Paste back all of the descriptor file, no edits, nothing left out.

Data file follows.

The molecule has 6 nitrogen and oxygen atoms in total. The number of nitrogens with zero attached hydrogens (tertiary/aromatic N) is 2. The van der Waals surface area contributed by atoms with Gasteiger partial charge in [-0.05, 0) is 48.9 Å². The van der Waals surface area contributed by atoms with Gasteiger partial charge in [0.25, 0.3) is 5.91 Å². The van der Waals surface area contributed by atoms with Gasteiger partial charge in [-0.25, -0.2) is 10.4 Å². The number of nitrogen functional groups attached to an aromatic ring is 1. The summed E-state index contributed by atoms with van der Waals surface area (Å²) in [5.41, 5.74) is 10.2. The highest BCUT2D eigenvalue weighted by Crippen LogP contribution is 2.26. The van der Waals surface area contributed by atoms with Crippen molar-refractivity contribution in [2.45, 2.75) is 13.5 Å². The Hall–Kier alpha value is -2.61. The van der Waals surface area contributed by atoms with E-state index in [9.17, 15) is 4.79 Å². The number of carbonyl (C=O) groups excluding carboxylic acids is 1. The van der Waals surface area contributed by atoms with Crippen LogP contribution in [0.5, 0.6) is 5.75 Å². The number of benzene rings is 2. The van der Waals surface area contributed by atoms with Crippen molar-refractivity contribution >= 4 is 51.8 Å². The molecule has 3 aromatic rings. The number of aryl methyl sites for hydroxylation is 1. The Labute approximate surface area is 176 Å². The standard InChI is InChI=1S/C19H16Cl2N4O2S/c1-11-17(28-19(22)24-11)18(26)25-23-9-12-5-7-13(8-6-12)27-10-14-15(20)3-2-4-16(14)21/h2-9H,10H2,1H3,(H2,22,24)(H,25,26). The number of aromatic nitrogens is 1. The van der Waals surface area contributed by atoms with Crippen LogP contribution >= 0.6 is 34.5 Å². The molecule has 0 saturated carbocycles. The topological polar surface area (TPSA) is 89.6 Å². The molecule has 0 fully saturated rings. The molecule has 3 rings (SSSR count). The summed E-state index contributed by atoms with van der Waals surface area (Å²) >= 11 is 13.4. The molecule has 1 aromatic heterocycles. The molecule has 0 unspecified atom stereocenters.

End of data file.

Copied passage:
The molecule has 6 nitrogen and oxygen atoms in total. The number of nitrogens with zero attached hydrogens (tertiary/aromatic N) is 2. The van der Waals surface area contributed by atoms with Gasteiger partial charge in [-0.05, 0) is 48.9 Å². The van der Waals surface area contributed by atoms with Gasteiger partial charge in [0.25, 0.3) is 5.91 Å². The van der Waals surface area contributed by atoms with Gasteiger partial charge in [-0.25, -0.2) is 10.4 Å². The number of nitrogen functional groups attached to an aromatic ring is 1. The summed E-state index contributed by atoms with van der Waals surface area (Å²) in [5.41, 5.74) is 10.2. The highest BCUT2D eigenvalue weighted by Crippen LogP contribution is 2.26. The van der Waals surface area contributed by atoms with Crippen molar-refractivity contribution in [2.45, 2.75) is 13.5 Å². The Hall–Kier alpha value is -2.61. The van der Waals surface area contributed by atoms with E-state index in [9.17, 15) is 4.79 Å². The number of carbonyl (C=O) groups excluding carboxylic acids is 1. The van der Waals surface area contributed by atoms with Crippen LogP contribution in [0.5, 0.6) is 5.75 Å². The number of benzene rings is 2. The van der Waals surface area contributed by atoms with Crippen molar-refractivity contribution >= 4 is 51.8 Å². The molecule has 3 aromatic rings. The number of aryl methyl sites for hydroxylation is 1. The Labute approximate surface area is 176 Å². The standard InChI is InChI=1S/C19H16Cl2N4O2S/c1-11-17(28-19(22)24-11)18(26)25-23-9-12-5-7-13(8-6-12)27-10-14-15(20)3-2-4-16(14)21/h2-9H,10H2,1H3,(H2,22,24)(H,25,26). The number of aromatic nitrogens is 1. The van der Waals surface area contributed by atoms with Crippen LogP contribution >= 0.6 is 34.5 Å². The molecule has 0 saturated carbocycles. The topological polar surface area (TPSA) is 89.6 Å². The molecule has 0 fully saturated rings. The molecule has 3 rings (SSSR count). The summed E-state index contributed by atoms with van der Waals surface area (Å²) >= 11 is 13.4. The molecule has 1 aromatic heterocycles. The molecule has 0 unspecified atom stereocenters.